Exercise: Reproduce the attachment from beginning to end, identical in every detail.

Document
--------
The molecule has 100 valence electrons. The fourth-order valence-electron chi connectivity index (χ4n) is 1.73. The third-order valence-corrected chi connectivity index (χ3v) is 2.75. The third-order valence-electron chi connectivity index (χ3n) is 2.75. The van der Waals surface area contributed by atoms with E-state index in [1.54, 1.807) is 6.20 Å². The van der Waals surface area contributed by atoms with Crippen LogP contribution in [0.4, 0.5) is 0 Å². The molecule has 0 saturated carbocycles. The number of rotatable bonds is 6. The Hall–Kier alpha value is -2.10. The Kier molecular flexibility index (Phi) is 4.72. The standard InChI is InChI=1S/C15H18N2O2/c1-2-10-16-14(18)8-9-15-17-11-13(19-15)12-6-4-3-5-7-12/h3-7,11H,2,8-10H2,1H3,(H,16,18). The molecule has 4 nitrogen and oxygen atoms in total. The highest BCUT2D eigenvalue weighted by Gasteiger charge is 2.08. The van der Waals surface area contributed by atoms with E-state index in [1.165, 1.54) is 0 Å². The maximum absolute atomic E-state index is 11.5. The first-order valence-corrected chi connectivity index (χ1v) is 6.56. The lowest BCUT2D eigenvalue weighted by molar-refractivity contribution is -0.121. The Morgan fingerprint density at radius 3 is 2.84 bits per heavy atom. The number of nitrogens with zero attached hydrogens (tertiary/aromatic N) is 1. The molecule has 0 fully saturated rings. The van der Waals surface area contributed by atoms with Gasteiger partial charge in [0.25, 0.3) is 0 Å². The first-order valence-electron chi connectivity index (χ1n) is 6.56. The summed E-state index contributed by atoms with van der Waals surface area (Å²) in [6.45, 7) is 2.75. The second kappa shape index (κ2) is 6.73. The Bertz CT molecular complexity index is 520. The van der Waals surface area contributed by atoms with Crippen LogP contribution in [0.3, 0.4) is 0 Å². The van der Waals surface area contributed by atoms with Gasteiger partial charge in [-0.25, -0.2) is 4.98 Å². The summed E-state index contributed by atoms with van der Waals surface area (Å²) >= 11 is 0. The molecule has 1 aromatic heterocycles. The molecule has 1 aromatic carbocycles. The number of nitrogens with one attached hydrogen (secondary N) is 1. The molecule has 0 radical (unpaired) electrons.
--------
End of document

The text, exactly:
The molecule has 100 valence electrons. The fourth-order valence-electron chi connectivity index (χ4n) is 1.73. The third-order valence-corrected chi connectivity index (χ3v) is 2.75. The third-order valence-electron chi connectivity index (χ3n) is 2.75. The van der Waals surface area contributed by atoms with E-state index in [1.54, 1.807) is 6.20 Å². The van der Waals surface area contributed by atoms with Crippen LogP contribution in [0.4, 0.5) is 0 Å². The molecule has 0 saturated carbocycles. The number of rotatable bonds is 6. The Hall–Kier alpha value is -2.10. The Kier molecular flexibility index (Phi) is 4.72. The standard InChI is InChI=1S/C15H18N2O2/c1-2-10-16-14(18)8-9-15-17-11-13(19-15)12-6-4-3-5-7-12/h3-7,11H,2,8-10H2,1H3,(H,16,18). The molecule has 4 nitrogen and oxygen atoms in total. The highest BCUT2D eigenvalue weighted by Gasteiger charge is 2.08. The van der Waals surface area contributed by atoms with E-state index in [1.165, 1.54) is 0 Å². The maximum absolute atomic E-state index is 11.5. The first-order valence-corrected chi connectivity index (χ1v) is 6.56. The lowest BCUT2D eigenvalue weighted by molar-refractivity contribution is -0.121. The Morgan fingerprint density at radius 3 is 2.84 bits per heavy atom. The number of nitrogens with zero attached hydrogens (tertiary/aromatic N) is 1. The molecule has 0 fully saturated rings. The van der Waals surface area contributed by atoms with Gasteiger partial charge in [0.25, 0.3) is 0 Å². The first-order valence-electron chi connectivity index (χ1n) is 6.56. The summed E-state index contributed by atoms with van der Waals surface area (Å²) in [6.45, 7) is 2.75. The second kappa shape index (κ2) is 6.73. The Bertz CT molecular complexity index is 520. The van der Waals surface area contributed by atoms with Crippen LogP contribution in [0.3, 0.4) is 0 Å². The van der Waals surface area contributed by atoms with Gasteiger partial charge in [-0.25, -0.2) is 4.98 Å². The summed E-state index contributed by atoms with van der Waals surface area (Å²) >= 11 is 0. The molecule has 1 aromatic heterocycles. The molecule has 1 aromatic carbocycles. The number of nitrogens with one attached hydrogen (secondary N) is 1. The molecule has 0 radical (unpaired) electrons.